the adverse reaction was reported in only infants younger than 1 month.

    A
    large case-control study of 504 children with neuroblastoma found a
    statistically significant 2.4-fold association of the disease with maternal use
    of opioid agonists during pregnancy and lactation. This finding was largely
    attributable to a 3.4-fold association with maternal codeine use. Opioid exposure during lactation
    had a 3.5-fold association while codeine
    exposure had a 5.1-fold association. Because neuroblastoma is a sympathetic
    nervous system tumor arising from the progenitor cells of the sympathetic
    ganglia and adrenal medulla, and because codeine does cross the placenta and is
    transferred to milk, the authors of this study speculate that codeine's neuroendocrine effects could disrupt
    adrenal gland development in the fetus and neonate thus contributing to
    neuroblastoma.[16]

    A breastfed infant became increasingly sleepy and
    lethargic starting on day 7 of life. The infant developed gray skin and
    decreased milk intake on day 12 of life and died on day 13 of life. The infant's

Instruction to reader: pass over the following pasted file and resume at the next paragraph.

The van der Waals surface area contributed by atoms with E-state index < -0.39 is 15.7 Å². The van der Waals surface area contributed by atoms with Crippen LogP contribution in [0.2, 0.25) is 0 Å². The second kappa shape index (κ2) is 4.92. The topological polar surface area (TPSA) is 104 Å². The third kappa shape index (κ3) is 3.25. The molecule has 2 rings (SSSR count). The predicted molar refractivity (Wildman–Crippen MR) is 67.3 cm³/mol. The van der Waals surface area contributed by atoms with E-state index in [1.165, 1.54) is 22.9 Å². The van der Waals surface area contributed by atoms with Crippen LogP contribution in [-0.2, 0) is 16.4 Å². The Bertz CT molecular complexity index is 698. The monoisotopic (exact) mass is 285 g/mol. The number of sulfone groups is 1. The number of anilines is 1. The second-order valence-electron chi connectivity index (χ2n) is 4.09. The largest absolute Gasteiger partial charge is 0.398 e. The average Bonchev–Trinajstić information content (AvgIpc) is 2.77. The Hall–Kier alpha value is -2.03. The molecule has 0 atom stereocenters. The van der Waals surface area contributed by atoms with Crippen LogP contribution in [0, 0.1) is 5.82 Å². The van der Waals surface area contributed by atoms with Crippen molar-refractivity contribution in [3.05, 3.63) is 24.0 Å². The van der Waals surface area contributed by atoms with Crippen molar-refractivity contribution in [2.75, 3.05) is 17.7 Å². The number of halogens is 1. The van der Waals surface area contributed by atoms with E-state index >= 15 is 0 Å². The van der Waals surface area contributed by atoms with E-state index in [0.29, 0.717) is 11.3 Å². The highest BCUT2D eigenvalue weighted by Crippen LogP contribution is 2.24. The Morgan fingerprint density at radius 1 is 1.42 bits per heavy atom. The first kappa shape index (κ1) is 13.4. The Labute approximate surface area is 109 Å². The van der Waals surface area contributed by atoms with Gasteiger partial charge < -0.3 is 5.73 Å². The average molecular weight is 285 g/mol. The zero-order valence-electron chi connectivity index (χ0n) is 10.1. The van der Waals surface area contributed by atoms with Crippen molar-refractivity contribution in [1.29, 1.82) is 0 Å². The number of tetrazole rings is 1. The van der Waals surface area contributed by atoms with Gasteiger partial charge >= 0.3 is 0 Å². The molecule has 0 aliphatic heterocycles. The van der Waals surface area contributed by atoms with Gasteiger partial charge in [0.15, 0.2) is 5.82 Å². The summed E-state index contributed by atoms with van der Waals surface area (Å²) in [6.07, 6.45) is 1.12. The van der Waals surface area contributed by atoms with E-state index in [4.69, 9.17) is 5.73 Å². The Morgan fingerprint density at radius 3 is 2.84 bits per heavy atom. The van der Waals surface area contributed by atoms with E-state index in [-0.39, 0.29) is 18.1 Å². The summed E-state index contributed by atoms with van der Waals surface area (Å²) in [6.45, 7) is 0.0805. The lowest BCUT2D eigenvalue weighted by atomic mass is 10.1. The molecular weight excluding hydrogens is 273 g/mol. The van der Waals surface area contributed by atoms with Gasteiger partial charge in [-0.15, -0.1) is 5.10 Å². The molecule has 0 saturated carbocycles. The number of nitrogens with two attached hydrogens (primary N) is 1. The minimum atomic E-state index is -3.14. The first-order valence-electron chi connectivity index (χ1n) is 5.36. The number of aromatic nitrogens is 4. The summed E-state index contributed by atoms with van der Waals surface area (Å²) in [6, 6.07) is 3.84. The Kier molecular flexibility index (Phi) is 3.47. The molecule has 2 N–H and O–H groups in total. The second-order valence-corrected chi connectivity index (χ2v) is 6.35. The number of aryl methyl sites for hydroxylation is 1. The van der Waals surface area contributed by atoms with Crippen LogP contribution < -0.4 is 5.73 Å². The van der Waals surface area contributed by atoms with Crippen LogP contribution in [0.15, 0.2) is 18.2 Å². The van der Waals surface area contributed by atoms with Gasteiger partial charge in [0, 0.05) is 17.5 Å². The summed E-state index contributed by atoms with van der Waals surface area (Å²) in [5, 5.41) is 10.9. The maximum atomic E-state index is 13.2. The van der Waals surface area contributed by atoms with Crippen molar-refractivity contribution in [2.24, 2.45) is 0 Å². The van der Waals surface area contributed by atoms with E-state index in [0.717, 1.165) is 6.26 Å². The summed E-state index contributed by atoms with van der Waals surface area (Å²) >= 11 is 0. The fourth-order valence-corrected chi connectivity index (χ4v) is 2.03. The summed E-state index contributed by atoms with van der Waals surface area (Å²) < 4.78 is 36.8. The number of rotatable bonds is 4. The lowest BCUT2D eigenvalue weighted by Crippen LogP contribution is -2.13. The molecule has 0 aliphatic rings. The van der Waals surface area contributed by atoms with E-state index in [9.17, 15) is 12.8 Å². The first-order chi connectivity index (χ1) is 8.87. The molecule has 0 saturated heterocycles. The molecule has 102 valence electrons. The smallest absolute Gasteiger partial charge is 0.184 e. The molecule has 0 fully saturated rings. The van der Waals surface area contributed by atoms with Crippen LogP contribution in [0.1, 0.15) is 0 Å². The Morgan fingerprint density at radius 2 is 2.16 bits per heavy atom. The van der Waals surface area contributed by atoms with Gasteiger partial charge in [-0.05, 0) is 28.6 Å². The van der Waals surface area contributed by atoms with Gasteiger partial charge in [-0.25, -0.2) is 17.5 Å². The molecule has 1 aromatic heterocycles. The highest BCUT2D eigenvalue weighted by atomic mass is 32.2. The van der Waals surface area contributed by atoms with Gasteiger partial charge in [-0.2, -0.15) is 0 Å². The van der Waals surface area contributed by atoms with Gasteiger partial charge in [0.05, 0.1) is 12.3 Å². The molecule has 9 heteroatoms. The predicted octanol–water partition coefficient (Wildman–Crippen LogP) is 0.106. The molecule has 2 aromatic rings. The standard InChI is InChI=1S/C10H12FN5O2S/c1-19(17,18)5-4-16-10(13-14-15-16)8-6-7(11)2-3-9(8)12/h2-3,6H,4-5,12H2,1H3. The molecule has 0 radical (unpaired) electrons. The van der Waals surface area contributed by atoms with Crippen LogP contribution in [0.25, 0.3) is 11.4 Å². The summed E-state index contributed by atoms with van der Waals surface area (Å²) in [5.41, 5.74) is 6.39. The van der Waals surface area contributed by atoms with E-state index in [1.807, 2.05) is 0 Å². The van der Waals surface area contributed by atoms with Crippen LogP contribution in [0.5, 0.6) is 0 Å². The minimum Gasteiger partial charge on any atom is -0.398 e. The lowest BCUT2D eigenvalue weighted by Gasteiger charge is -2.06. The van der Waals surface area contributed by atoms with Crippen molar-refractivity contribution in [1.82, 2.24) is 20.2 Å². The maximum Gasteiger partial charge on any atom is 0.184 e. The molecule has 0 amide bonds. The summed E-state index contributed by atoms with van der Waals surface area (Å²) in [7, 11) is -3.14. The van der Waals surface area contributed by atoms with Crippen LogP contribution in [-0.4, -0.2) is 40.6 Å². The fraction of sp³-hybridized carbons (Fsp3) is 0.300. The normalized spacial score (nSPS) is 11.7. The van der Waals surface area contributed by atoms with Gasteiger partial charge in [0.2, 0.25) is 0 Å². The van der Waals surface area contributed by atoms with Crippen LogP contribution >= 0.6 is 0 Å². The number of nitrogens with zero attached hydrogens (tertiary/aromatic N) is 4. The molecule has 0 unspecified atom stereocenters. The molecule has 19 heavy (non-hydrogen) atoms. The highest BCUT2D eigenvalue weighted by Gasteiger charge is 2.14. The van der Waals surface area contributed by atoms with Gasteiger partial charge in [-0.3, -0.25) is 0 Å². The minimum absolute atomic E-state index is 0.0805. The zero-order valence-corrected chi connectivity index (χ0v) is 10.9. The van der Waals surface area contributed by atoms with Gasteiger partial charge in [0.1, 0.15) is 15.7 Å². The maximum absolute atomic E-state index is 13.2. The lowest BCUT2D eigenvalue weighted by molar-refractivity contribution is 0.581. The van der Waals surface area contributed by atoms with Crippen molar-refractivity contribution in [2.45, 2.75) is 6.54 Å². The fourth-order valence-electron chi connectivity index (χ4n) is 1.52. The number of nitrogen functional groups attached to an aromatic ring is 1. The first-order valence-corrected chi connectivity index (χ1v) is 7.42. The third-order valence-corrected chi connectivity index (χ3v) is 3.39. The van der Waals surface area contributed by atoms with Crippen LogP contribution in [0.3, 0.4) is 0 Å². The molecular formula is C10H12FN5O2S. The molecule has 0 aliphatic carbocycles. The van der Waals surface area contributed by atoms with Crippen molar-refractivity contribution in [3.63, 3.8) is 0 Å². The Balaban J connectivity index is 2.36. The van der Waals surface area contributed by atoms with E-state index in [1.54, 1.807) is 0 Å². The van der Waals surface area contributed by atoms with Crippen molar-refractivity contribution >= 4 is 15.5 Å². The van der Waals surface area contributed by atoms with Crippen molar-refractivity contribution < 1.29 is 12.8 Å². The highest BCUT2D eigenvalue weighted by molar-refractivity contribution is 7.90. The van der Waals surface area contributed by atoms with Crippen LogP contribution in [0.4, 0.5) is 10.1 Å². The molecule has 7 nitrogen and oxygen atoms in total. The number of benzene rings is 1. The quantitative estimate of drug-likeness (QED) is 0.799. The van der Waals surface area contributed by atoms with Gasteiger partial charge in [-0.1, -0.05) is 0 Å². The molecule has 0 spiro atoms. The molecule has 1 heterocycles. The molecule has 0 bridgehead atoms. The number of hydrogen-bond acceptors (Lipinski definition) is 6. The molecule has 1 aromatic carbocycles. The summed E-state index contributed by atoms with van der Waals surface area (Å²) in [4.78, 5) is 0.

mother was taking acetaminophen with codeine prescribed for post-episiotomy pain at
    a codeine dose of 60 mg every 12 hours
    on days 1 and 2 postpartum, and 30 mg every 12 hours for 2 weeks. The mother was
    found to be a ultrarapid metabolizer of codeine who excreted very large amounts of
    morphine into her breastmilk.[10] The authors later conducted a retrospective
    case-control study of 72 women who had taken codeine while breastfeeding found that 24% of
    the mothers reported decreased alertness in their infants which improved after
    codeine or breastfeeding
    discontinuation. The affected infants were more likely to have visited an
    emergency room for symptoms such as lethargy, poor feeding or breathing
    difficulties. Mothers with affected infants took an average of 1.62 mg/kg daily
    or codeine compared to an average of
    1.02 mg/kg daily in mothers of unaffected infants. The lowest maternal dose
    reported cause symptoms in the breastfed infant was 0.63 mg/kg daily. Usually
    the mothers of affected infants also had signs of central nervous system
    depression. Another woman was also an ultrarapid codeine metabolizer in addition to the first
    case reported. She took 120 mg of codeine daily and her infant was very drowsy
    and fed poorly and the mother was sedated, nauseated, dizzy, and weak during